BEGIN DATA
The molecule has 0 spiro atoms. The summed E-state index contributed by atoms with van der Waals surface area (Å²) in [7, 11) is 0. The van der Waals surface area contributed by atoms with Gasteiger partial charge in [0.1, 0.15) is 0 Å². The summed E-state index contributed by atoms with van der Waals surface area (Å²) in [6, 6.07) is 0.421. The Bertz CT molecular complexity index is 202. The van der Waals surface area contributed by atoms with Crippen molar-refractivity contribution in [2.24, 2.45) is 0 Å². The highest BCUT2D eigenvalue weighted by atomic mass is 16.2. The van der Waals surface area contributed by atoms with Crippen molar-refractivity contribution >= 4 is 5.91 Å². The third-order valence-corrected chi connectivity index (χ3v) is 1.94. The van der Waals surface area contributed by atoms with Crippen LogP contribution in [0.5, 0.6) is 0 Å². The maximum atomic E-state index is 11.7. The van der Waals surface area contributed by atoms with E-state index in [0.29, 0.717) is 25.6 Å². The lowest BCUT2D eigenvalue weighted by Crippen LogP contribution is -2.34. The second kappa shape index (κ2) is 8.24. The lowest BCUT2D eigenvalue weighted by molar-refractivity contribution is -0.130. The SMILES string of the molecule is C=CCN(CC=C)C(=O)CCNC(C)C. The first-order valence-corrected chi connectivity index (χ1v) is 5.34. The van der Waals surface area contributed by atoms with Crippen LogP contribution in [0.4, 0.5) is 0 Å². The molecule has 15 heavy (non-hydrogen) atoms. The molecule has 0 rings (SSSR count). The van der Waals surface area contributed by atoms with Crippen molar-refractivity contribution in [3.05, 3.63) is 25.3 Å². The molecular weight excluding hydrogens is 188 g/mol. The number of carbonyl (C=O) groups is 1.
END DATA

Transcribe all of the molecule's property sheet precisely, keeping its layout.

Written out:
The molecule has 0 spiro atoms. The summed E-state index contributed by atoms with van der Waals surface area (Å²) in [7, 11) is 0. The van der Waals surface area contributed by atoms with Gasteiger partial charge in [0.1, 0.15) is 0 Å². The summed E-state index contributed by atoms with van der Waals surface area (Å²) in [6, 6.07) is 0.421. The Bertz CT molecular complexity index is 202. The van der Waals surface area contributed by atoms with Crippen molar-refractivity contribution in [2.24, 2.45) is 0 Å². The highest BCUT2D eigenvalue weighted by atomic mass is 16.2. The van der Waals surface area contributed by atoms with Crippen molar-refractivity contribution >= 4 is 5.91 Å². The third-order valence-corrected chi connectivity index (χ3v) is 1.94. The van der Waals surface area contributed by atoms with Crippen LogP contribution in [0.5, 0.6) is 0 Å². The maximum atomic E-state index is 11.7. The van der Waals surface area contributed by atoms with E-state index in [0.29, 0.717) is 25.6 Å². The lowest BCUT2D eigenvalue weighted by Crippen LogP contribution is -2.34. The second kappa shape index (κ2) is 8.24. The lowest BCUT2D eigenvalue weighted by molar-refractivity contribution is -0.130. The SMILES string of the molecule is C=CCN(CC=C)C(=O)CCNC(C)C. The first-order valence-corrected chi connectivity index (χ1v) is 5.34. The van der Waals surface area contributed by atoms with Crippen LogP contribution in [0.4, 0.5) is 0 Å². The molecule has 15 heavy (non-hydrogen) atoms. The molecule has 0 rings (SSSR count). The van der Waals surface area contributed by atoms with Crippen molar-refractivity contribution in [3.05, 3.63) is 25.3 Å². The molecular weight excluding hydrogens is 188 g/mol. The number of carbonyl (C=O) groups is 1.